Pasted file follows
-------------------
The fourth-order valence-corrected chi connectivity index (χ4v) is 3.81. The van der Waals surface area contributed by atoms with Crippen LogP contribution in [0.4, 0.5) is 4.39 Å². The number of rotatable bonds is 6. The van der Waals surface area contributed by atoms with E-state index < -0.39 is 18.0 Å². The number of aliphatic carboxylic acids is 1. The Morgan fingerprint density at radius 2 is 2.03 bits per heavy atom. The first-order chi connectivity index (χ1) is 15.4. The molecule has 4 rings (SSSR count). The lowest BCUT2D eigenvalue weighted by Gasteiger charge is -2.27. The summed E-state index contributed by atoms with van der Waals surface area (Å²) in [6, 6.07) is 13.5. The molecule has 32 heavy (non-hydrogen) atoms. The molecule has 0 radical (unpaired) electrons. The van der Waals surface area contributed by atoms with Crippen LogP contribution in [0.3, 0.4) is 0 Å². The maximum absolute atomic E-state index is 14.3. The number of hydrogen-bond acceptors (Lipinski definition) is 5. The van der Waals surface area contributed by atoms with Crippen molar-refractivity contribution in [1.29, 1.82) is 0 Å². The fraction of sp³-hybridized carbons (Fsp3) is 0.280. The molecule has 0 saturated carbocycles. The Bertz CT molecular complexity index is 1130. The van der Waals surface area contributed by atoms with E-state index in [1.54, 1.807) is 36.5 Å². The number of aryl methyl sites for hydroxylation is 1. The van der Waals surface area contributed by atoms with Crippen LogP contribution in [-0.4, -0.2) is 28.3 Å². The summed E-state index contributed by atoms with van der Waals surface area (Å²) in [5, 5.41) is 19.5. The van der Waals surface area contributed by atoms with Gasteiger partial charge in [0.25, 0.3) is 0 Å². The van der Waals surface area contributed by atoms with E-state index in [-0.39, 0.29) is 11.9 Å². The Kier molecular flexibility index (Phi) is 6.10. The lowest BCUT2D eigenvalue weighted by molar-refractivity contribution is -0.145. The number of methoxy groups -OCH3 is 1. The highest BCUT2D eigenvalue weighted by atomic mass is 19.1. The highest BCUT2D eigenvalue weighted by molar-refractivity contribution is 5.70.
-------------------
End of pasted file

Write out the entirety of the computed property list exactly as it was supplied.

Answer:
The fourth-order valence-corrected chi connectivity index (χ4v) is 3.81. The van der Waals surface area contributed by atoms with Crippen LogP contribution in [0.4, 0.5) is 4.39 Å². The number of rotatable bonds is 6. The van der Waals surface area contributed by atoms with E-state index < -0.39 is 18.0 Å². The number of aliphatic carboxylic acids is 1. The Morgan fingerprint density at radius 2 is 2.03 bits per heavy atom. The first-order chi connectivity index (χ1) is 15.4. The molecule has 4 rings (SSSR count). The lowest BCUT2D eigenvalue weighted by Gasteiger charge is -2.27. The summed E-state index contributed by atoms with van der Waals surface area (Å²) in [6, 6.07) is 13.5. The molecule has 32 heavy (non-hydrogen) atoms. The molecule has 0 radical (unpaired) electrons. The van der Waals surface area contributed by atoms with Crippen LogP contribution in [0.3, 0.4) is 0 Å². The maximum absolute atomic E-state index is 14.3. The number of hydrogen-bond acceptors (Lipinski definition) is 5. The van der Waals surface area contributed by atoms with Crippen molar-refractivity contribution in [1.29, 1.82) is 0 Å². The fraction of sp³-hybridized carbons (Fsp3) is 0.280. The molecule has 0 saturated carbocycles. The Bertz CT molecular complexity index is 1130. The van der Waals surface area contributed by atoms with E-state index in [1.54, 1.807) is 36.5 Å². The number of aryl methyl sites for hydroxylation is 1. The van der Waals surface area contributed by atoms with Crippen LogP contribution in [-0.4, -0.2) is 28.3 Å². The summed E-state index contributed by atoms with van der Waals surface area (Å²) in [5, 5.41) is 19.5. The van der Waals surface area contributed by atoms with Gasteiger partial charge in [0.25, 0.3) is 0 Å². The van der Waals surface area contributed by atoms with E-state index in [-0.39, 0.29) is 11.9 Å². The Kier molecular flexibility index (Phi) is 6.10. The lowest BCUT2D eigenvalue weighted by molar-refractivity contribution is -0.145. The number of methoxy groups -OCH3 is 1. The highest BCUT2D eigenvalue weighted by atomic mass is 19.1. The highest BCUT2D eigenvalue weighted by molar-refractivity contribution is 5.70.